Thanks Ali! This case reminded me of the phrase my college lit professor used frequently - "everything since Shakespeare is redundant." My worry is that lawyers (and I know how they think :)) will see this as an opportunity to expand the "Blurred Lines" logic into other intellectual areas, like publishing. That can be scary because writers are voracious readers. We are all heavily influenced by our favorites. Imitation is the sincerest form of flattery, but it is proving to be dangerous as well!

Heather said...

Great point Ginny! Some of my favorite books are "classics" with a new spin put on them. For pity's sake, the Lion King is a fuzzy version of Hamlet and Richard III.

Carla Swafford said...

Since there are only 12 plots or so out there (supposedly), we'll see similarities. In writing, it would have to be word for word or something very close to be living dangerously (and wrong). I never thought of Twilight while reading 50 Shades. I only thought of the 100 plus books with the same type of activities I've read over the years. For that matter, I bet there's a book before Twilight that was similar. I know I kept thinking how much alike it was to all the vampire books I had read previously. Only difference was it was set for teenagers and not adults, and they sparkled (LOL!).

How many books have we read that were like Romeo and Juliet, but with a happy ending (thanks goodness) and so on?

To me, books are totally a different kettle of fish.

But if you were to use the same names, locations, plot, and scenes that fish might be a little stinky.

Jillian said...

Very intriguing topic. I'm with Ali about the vibe of the songs being similar but unlike her, I didn't think of Marvin when I heard it. I didn't even relate the two until I saw the info on the suit. I'm a huge Marvin fan but it had to be pointed out to me that they were similar before I noticed it. That obviously says something about my ear for music - lol

I think it's truly a slippery slope we're seeing here. Comparisons have always been made but now that we are truly a global community and more and more things are on the internet with easy access by anyone, I think we'll see more of this kind of thing.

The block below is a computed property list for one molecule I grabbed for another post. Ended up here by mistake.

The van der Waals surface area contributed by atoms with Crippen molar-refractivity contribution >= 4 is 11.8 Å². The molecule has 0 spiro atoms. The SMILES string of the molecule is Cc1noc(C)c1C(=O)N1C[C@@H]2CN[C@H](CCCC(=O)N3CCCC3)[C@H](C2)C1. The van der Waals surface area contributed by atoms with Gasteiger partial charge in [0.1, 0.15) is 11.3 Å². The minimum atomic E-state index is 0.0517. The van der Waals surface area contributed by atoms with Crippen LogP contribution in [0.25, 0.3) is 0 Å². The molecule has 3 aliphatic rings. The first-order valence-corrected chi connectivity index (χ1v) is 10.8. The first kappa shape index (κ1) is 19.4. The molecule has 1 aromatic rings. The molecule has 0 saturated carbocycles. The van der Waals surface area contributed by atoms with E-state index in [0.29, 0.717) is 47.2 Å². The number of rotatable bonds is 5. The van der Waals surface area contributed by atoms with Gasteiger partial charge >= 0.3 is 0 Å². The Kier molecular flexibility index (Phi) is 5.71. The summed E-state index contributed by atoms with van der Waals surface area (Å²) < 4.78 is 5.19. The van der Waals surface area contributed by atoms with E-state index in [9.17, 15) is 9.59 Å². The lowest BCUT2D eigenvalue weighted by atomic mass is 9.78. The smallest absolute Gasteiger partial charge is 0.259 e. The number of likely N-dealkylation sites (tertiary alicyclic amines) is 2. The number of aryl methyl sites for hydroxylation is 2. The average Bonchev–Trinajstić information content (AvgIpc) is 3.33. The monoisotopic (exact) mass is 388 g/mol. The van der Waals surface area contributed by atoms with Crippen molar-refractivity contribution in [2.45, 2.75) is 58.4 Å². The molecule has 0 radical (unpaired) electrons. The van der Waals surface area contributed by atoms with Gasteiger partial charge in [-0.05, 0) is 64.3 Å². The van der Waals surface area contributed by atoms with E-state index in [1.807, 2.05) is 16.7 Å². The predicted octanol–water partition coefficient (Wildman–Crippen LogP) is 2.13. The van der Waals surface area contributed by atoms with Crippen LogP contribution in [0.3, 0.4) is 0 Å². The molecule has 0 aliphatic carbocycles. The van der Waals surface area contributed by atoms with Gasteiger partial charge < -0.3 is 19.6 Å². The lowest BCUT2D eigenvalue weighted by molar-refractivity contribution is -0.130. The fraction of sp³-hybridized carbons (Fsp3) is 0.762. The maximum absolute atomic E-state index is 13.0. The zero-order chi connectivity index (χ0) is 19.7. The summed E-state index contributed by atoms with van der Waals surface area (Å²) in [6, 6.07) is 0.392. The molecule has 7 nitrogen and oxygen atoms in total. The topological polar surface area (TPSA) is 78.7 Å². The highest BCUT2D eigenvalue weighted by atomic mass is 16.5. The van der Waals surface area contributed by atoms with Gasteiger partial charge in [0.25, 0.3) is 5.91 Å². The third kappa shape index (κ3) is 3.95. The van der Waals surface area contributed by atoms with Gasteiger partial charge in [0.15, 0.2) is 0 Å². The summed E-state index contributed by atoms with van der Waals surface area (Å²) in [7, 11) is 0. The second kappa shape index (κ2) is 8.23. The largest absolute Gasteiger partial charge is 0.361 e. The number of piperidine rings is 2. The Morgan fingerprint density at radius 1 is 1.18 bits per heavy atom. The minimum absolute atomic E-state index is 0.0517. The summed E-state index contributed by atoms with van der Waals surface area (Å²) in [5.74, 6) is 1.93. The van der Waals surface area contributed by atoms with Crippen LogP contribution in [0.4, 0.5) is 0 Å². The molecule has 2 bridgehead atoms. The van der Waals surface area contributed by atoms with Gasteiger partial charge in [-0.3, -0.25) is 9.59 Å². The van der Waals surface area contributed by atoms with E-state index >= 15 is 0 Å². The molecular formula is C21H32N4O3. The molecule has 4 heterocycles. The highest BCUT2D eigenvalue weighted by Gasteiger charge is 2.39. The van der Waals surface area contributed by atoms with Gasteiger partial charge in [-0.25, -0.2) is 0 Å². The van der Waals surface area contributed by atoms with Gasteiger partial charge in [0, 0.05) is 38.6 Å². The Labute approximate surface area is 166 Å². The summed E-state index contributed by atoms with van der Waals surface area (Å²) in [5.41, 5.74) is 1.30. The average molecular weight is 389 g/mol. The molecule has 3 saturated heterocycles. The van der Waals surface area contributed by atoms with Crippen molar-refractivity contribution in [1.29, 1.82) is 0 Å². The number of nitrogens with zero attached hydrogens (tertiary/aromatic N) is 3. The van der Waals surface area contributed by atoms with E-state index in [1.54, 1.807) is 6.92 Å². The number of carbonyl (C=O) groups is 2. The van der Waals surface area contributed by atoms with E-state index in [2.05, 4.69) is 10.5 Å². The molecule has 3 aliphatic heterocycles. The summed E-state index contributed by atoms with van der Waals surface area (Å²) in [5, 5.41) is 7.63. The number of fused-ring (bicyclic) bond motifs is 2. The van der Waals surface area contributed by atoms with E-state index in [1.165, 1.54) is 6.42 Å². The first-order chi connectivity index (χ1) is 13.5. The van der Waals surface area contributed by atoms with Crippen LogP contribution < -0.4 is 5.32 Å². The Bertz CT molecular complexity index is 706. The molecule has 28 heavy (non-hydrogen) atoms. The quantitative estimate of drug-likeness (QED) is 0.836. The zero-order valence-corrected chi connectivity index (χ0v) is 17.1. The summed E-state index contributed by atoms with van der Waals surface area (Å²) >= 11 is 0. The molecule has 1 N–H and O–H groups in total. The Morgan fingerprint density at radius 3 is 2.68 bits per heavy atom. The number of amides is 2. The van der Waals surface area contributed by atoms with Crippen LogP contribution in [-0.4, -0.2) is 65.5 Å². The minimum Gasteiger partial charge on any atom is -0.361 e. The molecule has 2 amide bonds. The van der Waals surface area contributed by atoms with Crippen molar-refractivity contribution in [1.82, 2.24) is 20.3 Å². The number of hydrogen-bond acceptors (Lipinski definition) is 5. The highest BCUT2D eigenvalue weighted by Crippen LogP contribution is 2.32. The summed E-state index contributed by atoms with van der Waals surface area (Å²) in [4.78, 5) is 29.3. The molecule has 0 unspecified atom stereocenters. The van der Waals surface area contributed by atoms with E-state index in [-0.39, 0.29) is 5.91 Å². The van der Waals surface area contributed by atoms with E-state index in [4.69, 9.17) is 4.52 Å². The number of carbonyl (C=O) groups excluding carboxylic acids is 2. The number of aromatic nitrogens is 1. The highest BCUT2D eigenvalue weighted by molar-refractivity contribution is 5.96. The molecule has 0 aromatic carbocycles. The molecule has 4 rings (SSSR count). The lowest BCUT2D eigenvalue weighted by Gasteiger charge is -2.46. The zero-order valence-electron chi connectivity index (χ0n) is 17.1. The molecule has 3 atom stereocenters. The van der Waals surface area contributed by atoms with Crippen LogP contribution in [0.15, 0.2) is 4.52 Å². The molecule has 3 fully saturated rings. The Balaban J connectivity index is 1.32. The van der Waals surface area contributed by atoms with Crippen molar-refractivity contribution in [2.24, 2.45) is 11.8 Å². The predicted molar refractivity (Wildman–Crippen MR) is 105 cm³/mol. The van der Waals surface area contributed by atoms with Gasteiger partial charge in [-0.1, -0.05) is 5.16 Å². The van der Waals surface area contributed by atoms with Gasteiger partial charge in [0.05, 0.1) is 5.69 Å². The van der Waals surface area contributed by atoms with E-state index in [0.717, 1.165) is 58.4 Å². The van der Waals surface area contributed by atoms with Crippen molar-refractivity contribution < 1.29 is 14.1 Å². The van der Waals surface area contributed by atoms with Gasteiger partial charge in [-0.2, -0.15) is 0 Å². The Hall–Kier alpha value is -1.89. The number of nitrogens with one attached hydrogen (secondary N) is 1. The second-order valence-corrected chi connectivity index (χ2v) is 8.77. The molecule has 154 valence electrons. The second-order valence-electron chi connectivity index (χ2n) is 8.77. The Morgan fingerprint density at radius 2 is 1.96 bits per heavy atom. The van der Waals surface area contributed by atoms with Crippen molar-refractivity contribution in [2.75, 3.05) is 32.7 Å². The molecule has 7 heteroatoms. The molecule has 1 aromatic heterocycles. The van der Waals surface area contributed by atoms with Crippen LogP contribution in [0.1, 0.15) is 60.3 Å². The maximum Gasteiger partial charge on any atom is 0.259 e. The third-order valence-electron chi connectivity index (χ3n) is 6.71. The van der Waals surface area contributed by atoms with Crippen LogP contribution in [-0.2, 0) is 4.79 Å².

There are two songs on the radio I hear sometimes (and of course, at the moment, I can't think of them) that I ALWAYS think it's the start of one and winds up being the other. To me, that is true plagiarism.

Chris Bailey said...

There's a lot of similarity in the beat and the way the voices are used--but for me, that's where it ends. Blurred Lines sounds current, Got to Give It Up sounds--like Marvin Gaye. Have we talked here about Tess Gerritson's Gravity suit? I think she has a strong case.

Heather said...

Great points Carla. Most of my favorite movies and books are derivative from some other work. West Side Story - hello!

Heather said...

Jillian - great points. This isn't the Vanilla Ice "Ice Ice Baby" vs. Queen's/Bowie's "Under Pressure" There are similar feels between Blurred Lines and Marvin Gaye's song, but there are also distinct differences. The potential chilling effect of this verdict on creativity is scary.

Heather said...

Chris - great point about Gravity. I have been watching that as well. Totally agree with your assessment of the strength of her position. She did a wonderful blog post about the comparisons between her book and movie:

Cari Hislop said...

I don't agree with the ruling. A couple of drunk or stoned musicians were listening to a song and were inspired...there were similarities, but it's not in any way verbatim or however one would say that for music...chordatim? auditoralisticallyatim? So why should they fork over 7 million dollars? To me this just sounds like a retirement funding plan for older musicians (What was the medium age of the jury?). What if the two men had never heard Gaye's song, but couldn't prove they'd never heard the song? I'd never heard Marvin Gayes version (though to be honest I'd never heard the Thicke version either - missed that one completely). Are we going to be sued for happenstance now? It's crazy!

Heather said...

I agree Cari - that is what is frightening about this ruling. The song isn't a copy. Yes, there are similarities, but if that becomes the legal standard, everyone will be in trouble.